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Custos rotulorum (pl. custodes rotulorum), Latin for "keeper of the rolls", the keeper of the English county records, is by virtue of that office the highest civil officer in the county. The position is now largely ceremonial.

The appointment until 1545 lay with the Lord Chancellor, but is now exercised by the Crown, under the Royal sign-manual, and is usually held by a person of rank, most frequently the Lord Lieutenant of the county. (The appointment has been united with that of the lord-lieutenancy throughout England since 1836.) The custos rotulorum of Lancashire was formerly appointed by the Chancellor of the Duchy of Lancaster, and that of Durham vested in the Bishop of Durham until the abolition of its palatine rights. Traditionally he was one of the justices of the peace.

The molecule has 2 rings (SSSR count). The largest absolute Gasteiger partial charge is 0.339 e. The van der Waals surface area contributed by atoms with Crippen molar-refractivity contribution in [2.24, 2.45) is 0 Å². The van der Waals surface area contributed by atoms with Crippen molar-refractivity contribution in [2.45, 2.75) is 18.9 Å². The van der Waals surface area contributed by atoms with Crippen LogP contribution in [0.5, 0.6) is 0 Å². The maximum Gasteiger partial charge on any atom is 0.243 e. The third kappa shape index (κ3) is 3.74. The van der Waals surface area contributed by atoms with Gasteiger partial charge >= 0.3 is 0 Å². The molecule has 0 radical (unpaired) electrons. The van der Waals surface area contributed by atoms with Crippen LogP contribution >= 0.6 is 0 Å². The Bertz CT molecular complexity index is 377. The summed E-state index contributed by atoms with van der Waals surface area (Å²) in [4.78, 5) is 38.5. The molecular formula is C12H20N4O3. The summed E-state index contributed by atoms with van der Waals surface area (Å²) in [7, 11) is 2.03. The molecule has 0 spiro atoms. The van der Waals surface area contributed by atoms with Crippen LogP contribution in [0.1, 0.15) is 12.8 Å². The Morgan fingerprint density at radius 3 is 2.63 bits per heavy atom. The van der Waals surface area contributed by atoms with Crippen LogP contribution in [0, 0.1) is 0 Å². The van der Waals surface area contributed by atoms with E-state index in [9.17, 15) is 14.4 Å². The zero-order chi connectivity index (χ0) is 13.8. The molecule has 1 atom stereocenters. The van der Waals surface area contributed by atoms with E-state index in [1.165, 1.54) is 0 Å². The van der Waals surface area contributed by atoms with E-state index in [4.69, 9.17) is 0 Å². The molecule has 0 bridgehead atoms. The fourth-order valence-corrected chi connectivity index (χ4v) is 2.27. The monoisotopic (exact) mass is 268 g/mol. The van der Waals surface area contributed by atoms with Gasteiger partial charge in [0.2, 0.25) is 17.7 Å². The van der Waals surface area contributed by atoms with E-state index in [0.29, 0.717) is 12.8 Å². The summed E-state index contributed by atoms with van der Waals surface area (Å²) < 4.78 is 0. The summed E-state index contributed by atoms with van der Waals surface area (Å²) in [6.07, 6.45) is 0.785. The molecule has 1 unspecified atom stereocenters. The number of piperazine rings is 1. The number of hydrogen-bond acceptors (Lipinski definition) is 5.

In practice the records were in the custody of the clerk of the peace. This latter official was, until 1888, appointed by the custos rotulorum, but following the passing of the Local Government Act of that year, the appointment was made by the standing joint-committee of the county council. The post of clerk of the peace was abolished by the Courts Act 1971.

Lambarde described the custos rotulorum as a man for the most part especially picked out either for wisdom, countenance or credit.

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